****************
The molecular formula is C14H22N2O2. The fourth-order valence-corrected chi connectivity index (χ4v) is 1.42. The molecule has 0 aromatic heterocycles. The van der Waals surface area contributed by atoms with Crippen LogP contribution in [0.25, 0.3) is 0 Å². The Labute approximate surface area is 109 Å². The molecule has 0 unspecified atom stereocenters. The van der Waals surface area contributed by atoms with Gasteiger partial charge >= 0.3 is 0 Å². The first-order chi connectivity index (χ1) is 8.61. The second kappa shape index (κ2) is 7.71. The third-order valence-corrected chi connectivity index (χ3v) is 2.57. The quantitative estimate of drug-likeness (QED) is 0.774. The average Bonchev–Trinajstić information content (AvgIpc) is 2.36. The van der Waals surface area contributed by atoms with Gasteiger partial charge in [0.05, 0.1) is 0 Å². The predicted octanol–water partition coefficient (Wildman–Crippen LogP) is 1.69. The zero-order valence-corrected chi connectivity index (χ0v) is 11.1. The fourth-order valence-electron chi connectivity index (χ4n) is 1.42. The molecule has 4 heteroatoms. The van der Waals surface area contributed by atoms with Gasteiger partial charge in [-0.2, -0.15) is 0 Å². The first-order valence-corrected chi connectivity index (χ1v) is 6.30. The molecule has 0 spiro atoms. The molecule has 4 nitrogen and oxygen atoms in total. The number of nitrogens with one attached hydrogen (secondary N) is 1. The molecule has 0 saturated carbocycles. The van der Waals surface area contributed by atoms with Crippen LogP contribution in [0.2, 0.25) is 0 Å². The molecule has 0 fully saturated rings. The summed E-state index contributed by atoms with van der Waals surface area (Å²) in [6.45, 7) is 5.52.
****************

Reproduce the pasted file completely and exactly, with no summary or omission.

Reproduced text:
The molecular formula is C14H22N2O2. The fourth-order valence-corrected chi connectivity index (χ4v) is 1.42. The molecule has 0 aromatic heterocycles. The van der Waals surface area contributed by atoms with Crippen LogP contribution in [0.25, 0.3) is 0 Å². The Labute approximate surface area is 109 Å². The molecule has 0 unspecified atom stereocenters. The van der Waals surface area contributed by atoms with Gasteiger partial charge >= 0.3 is 0 Å². The first-order chi connectivity index (χ1) is 8.61. The second kappa shape index (κ2) is 7.71. The third-order valence-corrected chi connectivity index (χ3v) is 2.57. The quantitative estimate of drug-likeness (QED) is 0.774. The average Bonchev–Trinajstić information content (AvgIpc) is 2.36. The van der Waals surface area contributed by atoms with Gasteiger partial charge in [0.05, 0.1) is 0 Å². The predicted octanol–water partition coefficient (Wildman–Crippen LogP) is 1.69. The zero-order valence-corrected chi connectivity index (χ0v) is 11.1. The fourth-order valence-electron chi connectivity index (χ4n) is 1.42. The molecule has 4 heteroatoms. The van der Waals surface area contributed by atoms with Gasteiger partial charge in [-0.2, -0.15) is 0 Å². The first-order valence-corrected chi connectivity index (χ1v) is 6.30. The molecule has 0 spiro atoms. The molecule has 4 nitrogen and oxygen atoms in total. The number of nitrogens with one attached hydrogen (secondary N) is 1. The molecule has 0 saturated carbocycles. The van der Waals surface area contributed by atoms with Crippen LogP contribution in [0.2, 0.25) is 0 Å². The molecule has 0 fully saturated rings. The summed E-state index contributed by atoms with van der Waals surface area (Å²) in [6.45, 7) is 5.52.